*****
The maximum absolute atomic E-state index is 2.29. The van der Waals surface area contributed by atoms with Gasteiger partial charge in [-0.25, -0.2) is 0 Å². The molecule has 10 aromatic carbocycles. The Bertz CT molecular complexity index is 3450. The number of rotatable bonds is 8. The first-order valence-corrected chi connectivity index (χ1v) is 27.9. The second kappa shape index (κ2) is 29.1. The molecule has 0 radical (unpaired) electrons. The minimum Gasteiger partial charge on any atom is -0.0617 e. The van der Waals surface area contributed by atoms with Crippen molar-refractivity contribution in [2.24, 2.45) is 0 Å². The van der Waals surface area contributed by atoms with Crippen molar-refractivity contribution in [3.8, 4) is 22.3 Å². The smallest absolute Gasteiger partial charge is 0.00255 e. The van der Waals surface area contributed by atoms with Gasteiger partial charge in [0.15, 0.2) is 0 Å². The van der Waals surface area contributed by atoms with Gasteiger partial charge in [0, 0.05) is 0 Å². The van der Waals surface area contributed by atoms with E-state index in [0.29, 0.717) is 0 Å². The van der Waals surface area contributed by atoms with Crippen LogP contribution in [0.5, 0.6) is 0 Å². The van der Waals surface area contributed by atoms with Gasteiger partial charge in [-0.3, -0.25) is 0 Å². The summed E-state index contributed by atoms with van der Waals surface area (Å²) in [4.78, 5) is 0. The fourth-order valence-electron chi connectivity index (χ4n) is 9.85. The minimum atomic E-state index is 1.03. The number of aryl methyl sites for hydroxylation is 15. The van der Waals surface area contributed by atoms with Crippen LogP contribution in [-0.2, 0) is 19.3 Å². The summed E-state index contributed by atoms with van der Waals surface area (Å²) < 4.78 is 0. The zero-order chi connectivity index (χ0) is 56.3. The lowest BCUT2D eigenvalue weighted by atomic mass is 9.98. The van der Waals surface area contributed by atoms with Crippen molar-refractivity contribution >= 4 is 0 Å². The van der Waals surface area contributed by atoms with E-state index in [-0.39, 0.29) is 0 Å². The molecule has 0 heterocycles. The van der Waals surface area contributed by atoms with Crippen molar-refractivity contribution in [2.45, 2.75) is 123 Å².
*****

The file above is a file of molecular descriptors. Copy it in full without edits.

The maximum absolute atomic E-state index is 2.29. The van der Waals surface area contributed by atoms with Gasteiger partial charge in [-0.25, -0.2) is 0 Å². The molecule has 10 aromatic carbocycles. The Bertz CT molecular complexity index is 3450. The number of rotatable bonds is 8. The first-order valence-corrected chi connectivity index (χ1v) is 27.9. The second kappa shape index (κ2) is 29.1. The molecule has 0 radical (unpaired) electrons. The minimum Gasteiger partial charge on any atom is -0.0617 e. The van der Waals surface area contributed by atoms with Crippen molar-refractivity contribution in [2.24, 2.45) is 0 Å². The van der Waals surface area contributed by atoms with Crippen molar-refractivity contribution in [3.8, 4) is 22.3 Å². The smallest absolute Gasteiger partial charge is 0.00255 e. The van der Waals surface area contributed by atoms with Gasteiger partial charge in [0.15, 0.2) is 0 Å². The van der Waals surface area contributed by atoms with Gasteiger partial charge in [0, 0.05) is 0 Å². The van der Waals surface area contributed by atoms with E-state index in [0.29, 0.717) is 0 Å². The van der Waals surface area contributed by atoms with Crippen LogP contribution in [0.5, 0.6) is 0 Å². The van der Waals surface area contributed by atoms with Gasteiger partial charge in [-0.3, -0.25) is 0 Å². The summed E-state index contributed by atoms with van der Waals surface area (Å²) in [4.78, 5) is 0. The fourth-order valence-electron chi connectivity index (χ4n) is 9.85. The minimum atomic E-state index is 1.03. The number of aryl methyl sites for hydroxylation is 15. The van der Waals surface area contributed by atoms with Crippen LogP contribution in [-0.2, 0) is 19.3 Å². The summed E-state index contributed by atoms with van der Waals surface area (Å²) < 4.78 is 0. The zero-order chi connectivity index (χ0) is 56.3. The lowest BCUT2D eigenvalue weighted by atomic mass is 9.98. The van der Waals surface area contributed by atoms with Crippen molar-refractivity contribution >= 4 is 0 Å². The van der Waals surface area contributed by atoms with E-state index in [-0.39, 0.29) is 0 Å². The molecule has 0 heterocycles. The van der Waals surface area contributed by atoms with Crippen molar-refractivity contribution in [2.45, 2.75) is 123 Å².